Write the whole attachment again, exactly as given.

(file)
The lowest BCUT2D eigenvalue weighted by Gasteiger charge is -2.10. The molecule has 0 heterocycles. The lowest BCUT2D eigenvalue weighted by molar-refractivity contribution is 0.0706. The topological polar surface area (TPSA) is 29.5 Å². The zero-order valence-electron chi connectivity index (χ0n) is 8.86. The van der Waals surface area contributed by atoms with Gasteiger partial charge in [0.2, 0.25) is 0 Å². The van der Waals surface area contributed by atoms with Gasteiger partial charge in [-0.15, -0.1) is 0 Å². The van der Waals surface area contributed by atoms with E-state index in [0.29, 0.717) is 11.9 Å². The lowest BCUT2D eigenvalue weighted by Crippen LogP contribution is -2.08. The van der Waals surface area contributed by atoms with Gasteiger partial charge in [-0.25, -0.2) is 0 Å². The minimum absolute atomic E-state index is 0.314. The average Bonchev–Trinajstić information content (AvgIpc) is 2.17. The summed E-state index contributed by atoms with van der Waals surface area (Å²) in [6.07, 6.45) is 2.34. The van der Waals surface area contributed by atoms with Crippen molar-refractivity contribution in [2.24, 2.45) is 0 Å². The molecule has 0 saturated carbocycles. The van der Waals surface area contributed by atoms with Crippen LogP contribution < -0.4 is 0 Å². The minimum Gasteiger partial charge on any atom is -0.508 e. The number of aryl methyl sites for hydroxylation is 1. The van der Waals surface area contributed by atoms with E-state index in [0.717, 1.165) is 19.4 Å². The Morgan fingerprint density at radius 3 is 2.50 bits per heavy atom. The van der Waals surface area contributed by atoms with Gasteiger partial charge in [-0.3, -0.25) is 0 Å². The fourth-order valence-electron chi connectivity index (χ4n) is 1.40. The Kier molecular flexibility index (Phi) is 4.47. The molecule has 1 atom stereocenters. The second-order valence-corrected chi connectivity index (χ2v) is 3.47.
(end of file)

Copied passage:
The lowest BCUT2D eigenvalue weighted by Gasteiger charge is -2.10. The molecule has 0 heterocycles. The lowest BCUT2D eigenvalue weighted by molar-refractivity contribution is 0.0706. The topological polar surface area (TPSA) is 29.5 Å². The zero-order valence-electron chi connectivity index (χ0n) is 8.86. The van der Waals surface area contributed by atoms with Gasteiger partial charge in [0.2, 0.25) is 0 Å². The van der Waals surface area contributed by atoms with Gasteiger partial charge in [-0.15, -0.1) is 0 Å². The van der Waals surface area contributed by atoms with E-state index in [0.29, 0.717) is 11.9 Å². The lowest BCUT2D eigenvalue weighted by Crippen LogP contribution is -2.08. The van der Waals surface area contributed by atoms with Gasteiger partial charge in [-0.25, -0.2) is 0 Å². The minimum absolute atomic E-state index is 0.314. The average Bonchev–Trinajstić information content (AvgIpc) is 2.17. The summed E-state index contributed by atoms with van der Waals surface area (Å²) in [6.07, 6.45) is 2.34. The van der Waals surface area contributed by atoms with Crippen molar-refractivity contribution in [2.24, 2.45) is 0 Å². The molecule has 0 saturated carbocycles. The van der Waals surface area contributed by atoms with Crippen LogP contribution < -0.4 is 0 Å². The minimum Gasteiger partial charge on any atom is -0.508 e. The number of aryl methyl sites for hydroxylation is 1. The van der Waals surface area contributed by atoms with E-state index in [0.717, 1.165) is 19.4 Å². The Morgan fingerprint density at radius 3 is 2.50 bits per heavy atom. The van der Waals surface area contributed by atoms with Gasteiger partial charge in [-0.3, -0.25) is 0 Å². The fourth-order valence-electron chi connectivity index (χ4n) is 1.40. The Kier molecular flexibility index (Phi) is 4.47. The molecule has 1 atom stereocenters. The second-order valence-corrected chi connectivity index (χ2v) is 3.47.